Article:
Sam’s Club said yesterday that no blue-ringed octopuses were found during its suppliers’ seafood selection and product processing, DT News reported.
The statement was in response to a Shenzhen netizen’s claim that his family members found a blue-ringed octopus among small frozen octopuses they bought at the Futian outlet of the global membership warehouse club. The claim came a day after an unidentified consumer posted a photo of an octopus, which was later confirmed to be a venomous blue-ringed octopus.
The unidentified consumer went to a hotpot restaurant for dinner and wanted to eat small octopus, China Daily reported. He saw that one octopus looked a little bit different.
He suspected that it was a venomous blue-ringed octopus and then took a photo and posted it on social media for confirmation.
After inquiring online, his suspicion was immediately confirmed by the official account of Nature History, a Chinese science magazine, that it was a blue-ringed octopus.
The two incidents took the internet by storm, prompting Sam’s Club to swiftly launch an investigation into the Shenzhen netizen’s claim.
“After learning about the relevant remarks posted by the netizen on Weibo, we checked again with our suppliers. The raw materials of the product were confirmed to be from Chinese waters, and the processing covered the screening of the blue-ringed octopuses,” the retailer said. “At the same time, the local market supervision department also went to inspect the Futian store the netizen mentioned and found no abnormalities. To date, we have never received similar feedback from other members.”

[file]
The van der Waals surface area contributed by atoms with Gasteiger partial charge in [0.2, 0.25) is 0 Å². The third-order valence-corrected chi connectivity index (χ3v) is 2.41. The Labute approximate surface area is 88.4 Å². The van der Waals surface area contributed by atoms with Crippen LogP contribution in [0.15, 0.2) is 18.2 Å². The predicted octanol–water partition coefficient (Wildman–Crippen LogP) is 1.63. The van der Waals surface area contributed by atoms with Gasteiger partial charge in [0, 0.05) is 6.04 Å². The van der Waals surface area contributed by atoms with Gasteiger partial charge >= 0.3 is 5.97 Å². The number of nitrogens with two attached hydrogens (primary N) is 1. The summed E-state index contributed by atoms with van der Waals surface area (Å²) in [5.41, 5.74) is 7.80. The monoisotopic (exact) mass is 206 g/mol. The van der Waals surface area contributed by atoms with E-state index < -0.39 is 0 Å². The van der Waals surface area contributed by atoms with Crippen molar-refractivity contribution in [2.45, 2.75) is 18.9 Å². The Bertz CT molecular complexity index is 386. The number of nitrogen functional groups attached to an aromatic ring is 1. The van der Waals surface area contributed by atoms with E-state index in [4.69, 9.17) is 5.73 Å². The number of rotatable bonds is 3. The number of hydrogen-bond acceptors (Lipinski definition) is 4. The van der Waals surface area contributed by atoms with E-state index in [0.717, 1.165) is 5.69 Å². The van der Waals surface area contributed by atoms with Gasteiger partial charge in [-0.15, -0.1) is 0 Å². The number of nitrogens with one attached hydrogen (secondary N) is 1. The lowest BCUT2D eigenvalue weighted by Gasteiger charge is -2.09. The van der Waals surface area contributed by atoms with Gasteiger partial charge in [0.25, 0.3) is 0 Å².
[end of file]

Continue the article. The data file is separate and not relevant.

Sam’s Club also provided assurances from its two suppliers, saying that “the frozen octopuses produced by the companies are strictly screened in each process to ensure that there are no blue-ringed octopuses.”
The blue-ringed octopus is one of the world’s most venomous marine animals. The small octopuses are common in tropical and subtropical coral reefs and tide pools of the Pacific and Indian Oceans, ranging from southern Japan to Australia. They eat small crustaceans, including crabs, hermit crabs, shrimp and other small sea animals.
They can be identified by their yellowish skin and characteristic blue and black rings that change color dramatically when the animal is threatened.
Blue-ringed octopuses spend most of their time hiding in crevices while displaying effective camouflage patterns with their dermal chromatophore cells. If they are provoked, they quickly change color, becoming bright yellow with each of the 50-60 rings flashing bright iridescent blue within a third of a second as defensive warning display.
The blue-ringed octopus, despite its small size, carries enough venom to kill 26 adult humans within minutes. Currently, no blue-ringed octopus antivenom is available.
The major neurotoxin component of the blue-ringed octopus is a compound that was originally known as maculotoxin but was later found to be identical to tetrodotoxin or the toxin found in puffer fish.
The toxin is 1,000 times more powerful than cyanide but is metabolized and excreted within a few hours. The venom is produced by symbiotic bacteria in the animal’s salivary glands and is more toxic than that of any land mammals.
Fortunately, the blue-ringed octopus isn’t aggressive. Encounters with this reclusive creature are rare, but people have been stung after handling or accidentally stepping on a blue-ringed octopus. A sting leaves a tiny mark and may be painless, so it’s possible to be unaware of the danger until respiratory distress and paralysis occur.
If you ever encounter this creature, back away as fast as you can, the China Daily report said. In fact, there have been no known deaths from its sting since the 1960s. As long as you keep your hands to yourself, you should be fine.